By using the human HMC-1 cell line, another group described functionally active EMT and inducible FAAH expression in MCs, but they did not find CB1 or CB2 expression [238], in spite of the fact that presence of CB1 and CB2 was shown in human skin MCs [111]. Moreover, in HMC-1 cells neither AEA nor PEA (10 μM both) affected tryptase release triggered by 500 ng/mL A23187 (a Ca2+ ionophore) [238]. Interestingly, unlike CB1 and CB2, GPR55 was found to be expressed on HMC-1 cells. In this study, PEA was found to reduce PMA (a general activator of classical and novel PKC isoforms) induced nerve growth factor (NGF) release in a GPR55-dependent manner (confirmed by GPR55 RNAi). Thus, by regulating NGF release from activated MCs, PEA was suggested to influence NGF-induced angiogenesis [239].
In contrast to the above data, 30 μM WIN55,212-2 was found to CB2-dependently prevent degranulation of LAD2 cells induced by the supernatant of human HPV18-positive SW756 cervical carcinoma cells [240]. Moreover, AEA inhibited FcεRI-dependent degranulation and cytokine synthesis in murine bone marrow-derived MCs via the activation of CB2/GPR55 receptor heteromers [241], and VCE-004.3, as well as VCE-004.8, two PPARγ and CB2 receptor activating derivatives of CBD, could also reduce MC degranulation in bleomycin-induced murine fibrosis [242,243].
It is also noteworthy that over activation of the aforementioned pro-inflammatory [119,121], and skin-wise highly relevant [197] TRPV3 ion channel may promote MC proliferation too. Indeed, DS-Nh mice and WBN/Kob-Ht rats (possessing Gly573 to Ser [“Nh” mutation] or Gly573 to Cys [“Ht” mutation] gain-of-function mutations of TRPV3) exhibiting hairless phenotype and suffering from pruritic dermatitis, were reported to have increased MC numbers. This supported the concept that TRPV3 might promote MC proliferation and activity [244], inviting the hypothesis that appropriate doses of TRPV3-desensitizing pCBs might exert MC-suppressive effects too.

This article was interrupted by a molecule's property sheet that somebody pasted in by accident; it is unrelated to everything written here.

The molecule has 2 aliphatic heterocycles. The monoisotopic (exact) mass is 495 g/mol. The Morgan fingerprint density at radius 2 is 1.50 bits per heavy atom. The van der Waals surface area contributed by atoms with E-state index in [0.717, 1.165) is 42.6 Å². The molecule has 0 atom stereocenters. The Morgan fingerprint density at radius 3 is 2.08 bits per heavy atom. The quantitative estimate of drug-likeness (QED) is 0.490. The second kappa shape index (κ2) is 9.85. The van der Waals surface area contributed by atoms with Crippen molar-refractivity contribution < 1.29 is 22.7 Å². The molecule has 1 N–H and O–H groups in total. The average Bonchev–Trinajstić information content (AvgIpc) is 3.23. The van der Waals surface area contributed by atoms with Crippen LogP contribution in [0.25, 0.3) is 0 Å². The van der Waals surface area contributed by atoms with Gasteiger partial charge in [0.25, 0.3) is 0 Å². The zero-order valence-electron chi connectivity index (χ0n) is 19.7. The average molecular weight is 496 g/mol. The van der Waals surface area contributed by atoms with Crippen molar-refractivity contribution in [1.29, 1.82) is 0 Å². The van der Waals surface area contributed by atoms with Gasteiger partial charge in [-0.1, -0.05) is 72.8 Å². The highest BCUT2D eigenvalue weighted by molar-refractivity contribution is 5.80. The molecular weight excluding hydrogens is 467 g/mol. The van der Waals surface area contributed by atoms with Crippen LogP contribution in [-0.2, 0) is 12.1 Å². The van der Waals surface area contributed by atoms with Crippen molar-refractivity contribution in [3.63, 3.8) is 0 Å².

As discussed above, the available cellular model systems provided somewhat controversial data especially with respect to the expression and role of CB1 and CB2, which might have been the consequence of the lack of appropriate tissue microenvironment. To overcome these issues, unconventional methods to study human MC biology were also employed. By using human HF, as well as human nasal polyp organ cultures to study the biology of MCs in situ, a crucial regulatory role for CB1 was demonstrated [245,246]. Although expression of CB2 was not confirmed [245], both HF connective tissue sheath and mucosal MCs were shown to be tightly controlled by the ECS. Indeed, excessive activation and maturation of MCs from resident progenitors was limited via tonic CB1 stimulation by locally synthesized eCBs [245,246]. Thus homeostatic eCB signaling, and especially appropriate function of CB1 appears to be a key gate-keeper of MC functions in situ, therefore elevation of the eCB-tone, administration of PEA as well as blockade/desensitization of certain TRP channels by well-selected doses of certain pCBs hold out the promise of having great translational potential as potent suppressors of unwanted MC overactivation.

2.5.6. Selected Inflammatory Diseases: Psoriasis (PSO)